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Ukrainian authorities declare wildfires near Chernobyl nuclear power plant.

Wildfires near Chernobyl under control, Ukrainian authorities say,  April 14, 2020 The fires reportedly came within two kilometers of the Chernobyl nuclear power plant.

April 14, 2020 Posted by | incidents, Ukraine | Leave a comment

Abandoned Chernobyl nuclear plant is threatened by approaching wildfires

Blaze rages near Chernobyl, endangering abandoned nuclear plant

“A fire approaching a nuclear or hazardous radiation facility is always a risk”   By Margaryta Chornokondratenko and Alexander Marrow | Reuters

KIEV – A huge forest fire in Ukraine that has been raging for more than a week is now just one kilometer from the defunct Chernobyl nuclear power plant and poses a radiation risk, Greenpeace Russia warned on Monday, citing satellite images.

Ukraine’s Emergency Situations Service said it was still fighting the fires, but that the situation was under control.

Video footage shot by Reuters on Sunday showed plumes of black smoke billowing into the sky and trees still

ablaze, with firefighters in helicopters trying to put out the fires.

Aerial images of the 19 mile exclusion zone around the plant, site of the world’s worst nuclear accident in 1986, showed scorched, blackened earth and the charred stumps of still smoldering trees.

The Emergency Situations Service said radiation levels in the exclusion zone had not changed and those in nearby Kiev, the Ukrainian capital, “did not exceed natural background levels.”

Greenpeace Russia said the situation is much worse than Ukrainian authorities believe, and that the fires cover an area one thousand times bigger than they claim.

On April 4 Ukrainian authorities said the blaze covered an area of 20 hectares, but Greenpeace cited satellite images showing it was around 12,000 hectares in size at that time.

“According to satellite images taken on Monday, the area of the largest fire has reached 34,400 hectares,” it said, adding that a second fire, stretching across 12,600 hectares, was just one kilometer away from the defunct plant.

Ukrainian officials did not immediately respond to a request for comment on those claims.

Rashid Alimov, head of energy projects at Greenpeace Russia, said the fires, fanned by the wind, could disperse radionuclides, atoms that emit radiation.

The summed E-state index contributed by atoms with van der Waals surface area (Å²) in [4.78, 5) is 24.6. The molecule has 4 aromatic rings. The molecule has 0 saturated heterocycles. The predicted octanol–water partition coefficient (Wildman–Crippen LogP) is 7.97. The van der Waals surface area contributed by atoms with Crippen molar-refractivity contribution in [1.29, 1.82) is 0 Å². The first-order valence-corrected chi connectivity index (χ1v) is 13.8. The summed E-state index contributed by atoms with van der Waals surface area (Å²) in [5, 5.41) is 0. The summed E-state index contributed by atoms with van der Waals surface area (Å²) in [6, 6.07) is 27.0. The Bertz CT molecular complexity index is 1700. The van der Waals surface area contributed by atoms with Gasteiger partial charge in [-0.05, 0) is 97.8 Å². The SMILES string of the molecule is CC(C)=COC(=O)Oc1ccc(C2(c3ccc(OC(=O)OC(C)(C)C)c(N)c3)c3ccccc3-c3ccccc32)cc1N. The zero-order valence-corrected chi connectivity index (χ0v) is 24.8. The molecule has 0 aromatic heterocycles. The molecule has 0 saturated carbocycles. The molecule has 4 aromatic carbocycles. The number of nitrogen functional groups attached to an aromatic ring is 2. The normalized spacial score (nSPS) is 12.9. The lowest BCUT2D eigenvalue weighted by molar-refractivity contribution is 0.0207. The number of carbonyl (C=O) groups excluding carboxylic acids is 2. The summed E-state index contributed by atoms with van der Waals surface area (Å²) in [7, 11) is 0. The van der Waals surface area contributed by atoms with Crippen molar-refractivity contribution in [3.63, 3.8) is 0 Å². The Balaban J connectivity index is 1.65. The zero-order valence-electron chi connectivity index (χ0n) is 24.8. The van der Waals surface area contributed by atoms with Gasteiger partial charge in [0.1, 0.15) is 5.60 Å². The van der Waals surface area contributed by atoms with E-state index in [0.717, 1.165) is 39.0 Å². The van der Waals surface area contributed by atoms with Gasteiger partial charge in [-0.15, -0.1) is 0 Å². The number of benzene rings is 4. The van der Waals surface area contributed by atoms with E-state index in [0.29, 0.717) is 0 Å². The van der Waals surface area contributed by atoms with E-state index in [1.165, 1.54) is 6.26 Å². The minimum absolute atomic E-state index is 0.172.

“A fire approaching a nuclear or hazardous radiation facility is always a risk,” Alimov said. “In this case we’re hoping for rain tomorrow.”

Chernobyl tour operator Yaroslav Yemelianenko, writing on Facebook, described the situation as critical.

He said the fire was rapidly expanding and had reached the abandoned city of Pripyat, two kilometers from where “the most highly active radiation waste of the whole Chernobyl zone is located.” He called on officials to warn people of the danger.

Satellite images taken by NASA Worldview and seen by Reuters showed the two fires had extended far into the exclusion zone.

The fires, which follow unusually dry weather, began on April 3 in the western part of the exclusion zone and spread to nearby forests. Police say they have identified a 27-year old local resident who they accuse of deliberately starting the blaze.

It remains unclear if the person, who has reportedly confessed to starting a number of fires “for fun,” is partly or fully responsible.


April 14, 2020 Posted by | incidents | Leave a comment

Changes for a low carbon economy are possible: we must advocate for this

The major impact of coronavirus on the trajectory of climate change must not be a temporary reduction in emissions from cars, trucks and airplanes. It must be a collective recognition that rapid and significant voluntary changes in our behavior are possible. For individual climate action to be sustained, people must find honor and joy in it. And that action must also be supported by government leadership and coordination. We must advocate now, as vocally as we can, for immediate and significant investments in green infrastructure. To avert disaster, we must change how we live.